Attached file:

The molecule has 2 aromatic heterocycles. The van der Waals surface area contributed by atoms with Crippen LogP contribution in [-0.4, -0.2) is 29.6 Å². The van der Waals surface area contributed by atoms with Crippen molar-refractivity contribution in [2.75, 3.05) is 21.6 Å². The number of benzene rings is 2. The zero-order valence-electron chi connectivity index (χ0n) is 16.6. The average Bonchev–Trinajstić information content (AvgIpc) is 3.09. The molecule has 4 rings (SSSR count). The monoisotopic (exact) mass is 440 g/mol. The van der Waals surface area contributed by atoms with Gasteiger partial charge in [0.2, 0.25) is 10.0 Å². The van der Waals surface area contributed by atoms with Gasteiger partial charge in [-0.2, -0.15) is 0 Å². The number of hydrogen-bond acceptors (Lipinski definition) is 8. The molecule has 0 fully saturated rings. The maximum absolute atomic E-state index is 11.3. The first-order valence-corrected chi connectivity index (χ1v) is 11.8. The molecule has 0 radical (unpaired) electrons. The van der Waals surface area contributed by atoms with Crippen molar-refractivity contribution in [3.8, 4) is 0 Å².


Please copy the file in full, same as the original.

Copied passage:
The molecule has 2 aromatic heterocycles. The van der Waals surface area contributed by atoms with Crippen LogP contribution in [-0.4, -0.2) is 29.6 Å². The van der Waals surface area contributed by atoms with Crippen molar-refractivity contribution in [2.75, 3.05) is 21.6 Å². The number of benzene rings is 2. The zero-order valence-electron chi connectivity index (χ0n) is 16.6. The average Bonchev–Trinajstić information content (AvgIpc) is 3.09. The molecule has 4 rings (SSSR count). The monoisotopic (exact) mass is 440 g/mol. The van der Waals surface area contributed by atoms with Gasteiger partial charge in [0.2, 0.25) is 10.0 Å². The van der Waals surface area contributed by atoms with Gasteiger partial charge in [-0.2, -0.15) is 0 Å². The number of hydrogen-bond acceptors (Lipinski definition) is 8. The molecule has 0 fully saturated rings. The maximum absolute atomic E-state index is 11.3. The first-order valence-corrected chi connectivity index (χ1v) is 11.8. The molecule has 0 radical (unpaired) electrons. The van der Waals surface area contributed by atoms with Crippen molar-refractivity contribution in [3.8, 4) is 0 Å².